The book of Malachi (Malachi 1)

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The author of this book is identified as Malachi, but the meaning of the name, “my messenger”, has raised questions. Some suggest that this is not a propper name at all but a common noun and that Malachi 1:1 should simply be translated as “An oracle: The word of the Lord to Israel through my messenger”. This would imply that the book is anonymous and that this opening verse (written in the form of a pronouncement of God) simply asserts that the unnamed prophet was God’s messenger. This is in fact the understanding of the Septuagint, which asserts the term in 1:1 as “his messenger”. “My messenger” would indeed be a peculiar name for a man, but it may be a shortened form of Malachiyahu, meaning “Yahweh’s messenger”. Is so, it can be considered to be the prophet’s proper name.

The date of this prophet’s ministry is nor given, but there are a number of clues: Sacrifices were being made at the temple (1:7-10); the Jews were under a governor (1:8), which suggests the Persian period; and Jewish men were marrying foreign wives (2:11), a problem that existed during the time of Ezra and Nehemiah. This information suggests that the book was written at some point during the fifth century B.C.

Malachi was written to the Jews who had returned from Babylon. The temple in Jerusalem had by this time been rebuilt (516 B.C.(, but the people had fallen into a state of spiritual apathy. They were both disillusioned about their future and sceptical of God’s promises.

The book of Malachi exhorted the post-exilic Jews to worship God rightly and to live faithfully as they awaited the fulfilment of His promises. Problems addressed by Malachi include the offering of substandard animals as sacrifices (1:8), negligence of duty among the priests (2:7-8), intermarriage with pagans (2:11), general immorality (3:5), a failure to tithe (3:10) and a widespread cynicism about the individual’s duty to God (3:14). At the same time the book encouraged the people to maintain hope in the coming kingdom (3:1-4, 4:2-4). It is noteworthy that this prophecy has little to say about the old patterns od paganism of the pre-exilic Israelites, who had been enticed over and over again into the fertility cult of Baal. This generation was not guilty of the gross idolatry of its forefathers. Rather, these Israelites had embraced a kind of dead orthodoxy, in which they tried to get by with the minimum that their faith required.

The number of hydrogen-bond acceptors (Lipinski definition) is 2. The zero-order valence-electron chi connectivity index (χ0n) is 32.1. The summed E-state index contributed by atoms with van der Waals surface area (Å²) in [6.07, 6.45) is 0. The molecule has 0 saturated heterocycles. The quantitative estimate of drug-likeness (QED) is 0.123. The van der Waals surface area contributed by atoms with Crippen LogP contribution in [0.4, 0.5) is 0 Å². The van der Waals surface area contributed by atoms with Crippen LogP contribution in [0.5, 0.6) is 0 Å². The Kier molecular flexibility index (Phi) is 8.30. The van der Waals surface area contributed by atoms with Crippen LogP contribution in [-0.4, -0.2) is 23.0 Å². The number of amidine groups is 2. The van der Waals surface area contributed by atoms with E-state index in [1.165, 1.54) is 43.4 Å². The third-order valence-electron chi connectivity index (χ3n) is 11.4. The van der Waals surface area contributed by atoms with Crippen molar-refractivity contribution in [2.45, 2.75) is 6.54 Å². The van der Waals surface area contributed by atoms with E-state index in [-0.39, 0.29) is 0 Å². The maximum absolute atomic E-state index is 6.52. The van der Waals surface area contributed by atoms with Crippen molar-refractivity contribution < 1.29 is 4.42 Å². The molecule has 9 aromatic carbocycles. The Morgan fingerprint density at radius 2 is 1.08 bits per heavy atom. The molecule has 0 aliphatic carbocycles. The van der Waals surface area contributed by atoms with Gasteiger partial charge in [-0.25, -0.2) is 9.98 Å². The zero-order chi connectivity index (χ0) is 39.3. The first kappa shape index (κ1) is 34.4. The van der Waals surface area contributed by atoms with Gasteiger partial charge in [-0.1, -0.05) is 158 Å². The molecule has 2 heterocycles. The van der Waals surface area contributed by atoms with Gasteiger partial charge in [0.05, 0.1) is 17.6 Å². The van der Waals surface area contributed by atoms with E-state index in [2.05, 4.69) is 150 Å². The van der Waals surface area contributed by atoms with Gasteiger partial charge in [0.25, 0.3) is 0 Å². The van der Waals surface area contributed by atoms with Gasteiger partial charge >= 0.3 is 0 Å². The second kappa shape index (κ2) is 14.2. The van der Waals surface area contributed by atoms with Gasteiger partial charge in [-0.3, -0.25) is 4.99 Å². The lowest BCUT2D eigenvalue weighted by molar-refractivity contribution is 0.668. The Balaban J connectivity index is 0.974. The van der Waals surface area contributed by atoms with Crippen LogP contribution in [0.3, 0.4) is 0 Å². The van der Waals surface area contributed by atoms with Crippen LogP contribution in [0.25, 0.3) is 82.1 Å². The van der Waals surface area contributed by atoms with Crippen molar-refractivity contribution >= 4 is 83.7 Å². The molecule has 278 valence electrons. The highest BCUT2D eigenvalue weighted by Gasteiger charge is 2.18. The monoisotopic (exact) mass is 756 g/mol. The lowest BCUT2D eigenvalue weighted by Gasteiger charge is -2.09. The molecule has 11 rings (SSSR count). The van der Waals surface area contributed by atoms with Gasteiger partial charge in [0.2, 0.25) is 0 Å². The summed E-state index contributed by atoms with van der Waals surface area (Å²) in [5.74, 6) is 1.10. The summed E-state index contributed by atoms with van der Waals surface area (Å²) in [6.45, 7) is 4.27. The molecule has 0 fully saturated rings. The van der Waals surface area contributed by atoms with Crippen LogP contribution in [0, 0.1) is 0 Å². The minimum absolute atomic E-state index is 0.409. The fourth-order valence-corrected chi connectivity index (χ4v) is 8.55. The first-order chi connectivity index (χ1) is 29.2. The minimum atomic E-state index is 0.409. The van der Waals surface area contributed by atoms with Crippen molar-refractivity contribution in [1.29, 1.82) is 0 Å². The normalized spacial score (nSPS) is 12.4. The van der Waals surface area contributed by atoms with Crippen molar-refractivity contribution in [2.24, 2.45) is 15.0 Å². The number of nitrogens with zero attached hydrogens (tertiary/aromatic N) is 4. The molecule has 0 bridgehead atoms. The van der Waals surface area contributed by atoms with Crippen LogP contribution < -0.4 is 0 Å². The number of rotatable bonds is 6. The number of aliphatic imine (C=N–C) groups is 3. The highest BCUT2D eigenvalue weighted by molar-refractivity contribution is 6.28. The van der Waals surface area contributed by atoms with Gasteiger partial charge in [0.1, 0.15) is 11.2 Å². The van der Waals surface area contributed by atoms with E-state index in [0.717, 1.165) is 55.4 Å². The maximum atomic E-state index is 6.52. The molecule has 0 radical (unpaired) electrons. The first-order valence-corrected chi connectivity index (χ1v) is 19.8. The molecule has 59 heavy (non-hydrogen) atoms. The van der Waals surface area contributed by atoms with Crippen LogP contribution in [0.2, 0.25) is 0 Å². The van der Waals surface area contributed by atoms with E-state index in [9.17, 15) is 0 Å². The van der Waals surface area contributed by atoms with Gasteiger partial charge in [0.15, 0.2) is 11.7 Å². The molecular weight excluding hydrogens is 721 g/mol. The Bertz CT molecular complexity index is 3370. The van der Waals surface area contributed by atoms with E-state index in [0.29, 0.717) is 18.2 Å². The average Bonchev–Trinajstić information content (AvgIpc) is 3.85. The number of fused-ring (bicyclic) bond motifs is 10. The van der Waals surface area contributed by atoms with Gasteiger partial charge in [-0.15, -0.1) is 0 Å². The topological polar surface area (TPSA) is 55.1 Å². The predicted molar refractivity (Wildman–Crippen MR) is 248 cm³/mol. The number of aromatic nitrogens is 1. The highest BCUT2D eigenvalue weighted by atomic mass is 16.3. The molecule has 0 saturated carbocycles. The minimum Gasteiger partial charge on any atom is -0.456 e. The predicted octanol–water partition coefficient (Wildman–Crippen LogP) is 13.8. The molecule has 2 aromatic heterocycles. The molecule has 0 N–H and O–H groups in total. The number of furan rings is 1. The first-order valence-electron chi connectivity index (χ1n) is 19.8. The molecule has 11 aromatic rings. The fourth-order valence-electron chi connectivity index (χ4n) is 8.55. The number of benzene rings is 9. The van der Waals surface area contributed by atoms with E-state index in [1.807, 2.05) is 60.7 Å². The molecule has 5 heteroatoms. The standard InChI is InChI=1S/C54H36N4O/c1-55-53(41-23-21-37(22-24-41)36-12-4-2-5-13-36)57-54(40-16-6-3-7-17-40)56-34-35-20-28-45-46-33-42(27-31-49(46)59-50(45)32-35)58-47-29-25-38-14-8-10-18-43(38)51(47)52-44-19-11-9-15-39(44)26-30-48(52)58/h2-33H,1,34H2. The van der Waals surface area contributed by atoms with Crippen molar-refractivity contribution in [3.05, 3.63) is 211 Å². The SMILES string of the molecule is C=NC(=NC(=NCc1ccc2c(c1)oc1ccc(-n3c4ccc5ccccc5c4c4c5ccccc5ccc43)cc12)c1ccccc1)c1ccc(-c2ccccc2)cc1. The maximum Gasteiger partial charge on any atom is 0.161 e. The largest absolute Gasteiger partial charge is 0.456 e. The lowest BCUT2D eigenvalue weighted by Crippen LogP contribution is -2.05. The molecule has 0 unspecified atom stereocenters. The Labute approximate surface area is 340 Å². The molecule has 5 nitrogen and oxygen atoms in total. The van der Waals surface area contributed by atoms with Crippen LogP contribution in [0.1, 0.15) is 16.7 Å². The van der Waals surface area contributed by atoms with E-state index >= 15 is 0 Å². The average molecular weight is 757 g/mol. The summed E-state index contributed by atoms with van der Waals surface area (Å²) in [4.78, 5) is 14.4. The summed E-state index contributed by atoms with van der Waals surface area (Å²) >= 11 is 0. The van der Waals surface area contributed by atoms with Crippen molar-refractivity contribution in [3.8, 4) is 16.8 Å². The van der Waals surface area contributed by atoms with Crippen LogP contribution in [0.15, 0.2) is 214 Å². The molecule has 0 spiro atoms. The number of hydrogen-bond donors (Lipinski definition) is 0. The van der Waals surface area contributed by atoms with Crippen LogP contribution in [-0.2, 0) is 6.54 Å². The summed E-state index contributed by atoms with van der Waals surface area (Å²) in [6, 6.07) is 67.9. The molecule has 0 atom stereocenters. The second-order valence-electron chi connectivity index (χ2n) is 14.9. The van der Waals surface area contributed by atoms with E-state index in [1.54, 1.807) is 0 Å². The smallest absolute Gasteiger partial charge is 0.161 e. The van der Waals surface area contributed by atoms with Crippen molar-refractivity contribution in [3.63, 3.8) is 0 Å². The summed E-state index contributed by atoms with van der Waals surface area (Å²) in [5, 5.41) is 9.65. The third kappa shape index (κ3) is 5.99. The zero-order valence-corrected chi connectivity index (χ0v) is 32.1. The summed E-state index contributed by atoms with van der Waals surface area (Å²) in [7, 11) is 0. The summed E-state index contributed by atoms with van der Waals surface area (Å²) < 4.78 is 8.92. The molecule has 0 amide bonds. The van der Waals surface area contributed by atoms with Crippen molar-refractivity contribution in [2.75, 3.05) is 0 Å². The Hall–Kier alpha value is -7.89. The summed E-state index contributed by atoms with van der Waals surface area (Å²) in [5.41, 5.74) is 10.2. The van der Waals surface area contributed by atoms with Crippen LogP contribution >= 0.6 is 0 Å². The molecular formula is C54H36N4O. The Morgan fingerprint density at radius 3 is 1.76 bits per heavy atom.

As you read, look for the prophet’s effective use of repetition and for his vivid and memorable figures of speech. Pay attention to the series of questions asked by both God and the people. Notice how frequently the Lord’s statements are followed by sarcastic questions introduced by “(But) you ask” (e.g. 1:2, 6-7, 2:14, 17, 3:7-8, 13, cf. 1:13).

Did you know that marriages to foreign (pagan) women were strictly forbidden in the covenant law, not for ethnic or cultural reasons but because of the dager of their leading to apostasy (2:11)? Did you know that “launderer’s soap”, called “fuller’s soap” in some versions, was am alkali prepared from the ashes of certain plants and used for cleansing and “fulling” (shrinking or thickening) new woollen cloth (3:2)?


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